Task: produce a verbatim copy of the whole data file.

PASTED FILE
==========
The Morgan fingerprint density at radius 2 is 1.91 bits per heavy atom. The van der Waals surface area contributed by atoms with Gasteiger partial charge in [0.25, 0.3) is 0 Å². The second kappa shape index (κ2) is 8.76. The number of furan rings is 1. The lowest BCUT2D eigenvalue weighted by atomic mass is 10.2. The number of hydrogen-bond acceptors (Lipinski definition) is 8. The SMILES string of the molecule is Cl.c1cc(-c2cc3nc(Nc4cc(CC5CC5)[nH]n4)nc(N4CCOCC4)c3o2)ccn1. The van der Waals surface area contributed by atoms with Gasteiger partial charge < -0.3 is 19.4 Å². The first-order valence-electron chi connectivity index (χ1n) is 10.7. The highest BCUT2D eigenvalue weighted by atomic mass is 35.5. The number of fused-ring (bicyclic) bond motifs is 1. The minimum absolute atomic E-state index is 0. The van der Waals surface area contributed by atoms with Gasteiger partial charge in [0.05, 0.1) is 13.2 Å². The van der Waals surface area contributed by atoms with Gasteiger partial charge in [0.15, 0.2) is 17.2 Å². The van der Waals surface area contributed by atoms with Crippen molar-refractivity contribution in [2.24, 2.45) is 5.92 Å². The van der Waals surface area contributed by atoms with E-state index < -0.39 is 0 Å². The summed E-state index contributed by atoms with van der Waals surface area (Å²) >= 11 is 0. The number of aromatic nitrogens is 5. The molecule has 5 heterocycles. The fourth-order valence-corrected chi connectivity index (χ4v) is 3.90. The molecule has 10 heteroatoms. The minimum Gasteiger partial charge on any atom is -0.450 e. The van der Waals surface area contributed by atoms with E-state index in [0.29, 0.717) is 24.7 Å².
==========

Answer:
The Morgan fingerprint density at radius 2 is 1.91 bits per heavy atom. The van der Waals surface area contributed by atoms with Gasteiger partial charge in [0.25, 0.3) is 0 Å². The second kappa shape index (κ2) is 8.76. The number of furan rings is 1. The lowest BCUT2D eigenvalue weighted by atomic mass is 10.2. The number of hydrogen-bond acceptors (Lipinski definition) is 8. The SMILES string of the molecule is Cl.c1cc(-c2cc3nc(Nc4cc(CC5CC5)[nH]n4)nc(N4CCOCC4)c3o2)ccn1. The van der Waals surface area contributed by atoms with Gasteiger partial charge < -0.3 is 19.4 Å². The first-order valence-electron chi connectivity index (χ1n) is 10.7. The highest BCUT2D eigenvalue weighted by atomic mass is 35.5. The number of fused-ring (bicyclic) bond motifs is 1. The minimum absolute atomic E-state index is 0. The van der Waals surface area contributed by atoms with Gasteiger partial charge in [0.05, 0.1) is 13.2 Å². The van der Waals surface area contributed by atoms with Gasteiger partial charge in [0.15, 0.2) is 17.2 Å². The van der Waals surface area contributed by atoms with Crippen molar-refractivity contribution in [2.24, 2.45) is 5.92 Å². The van der Waals surface area contributed by atoms with E-state index < -0.39 is 0 Å². The summed E-state index contributed by atoms with van der Waals surface area (Å²) >= 11 is 0. The number of aromatic nitrogens is 5. The molecule has 5 heterocycles. The fourth-order valence-corrected chi connectivity index (χ4v) is 3.90. The molecule has 10 heteroatoms. The minimum Gasteiger partial charge on any atom is -0.450 e. The van der Waals surface area contributed by atoms with E-state index in [0.29, 0.717) is 24.7 Å².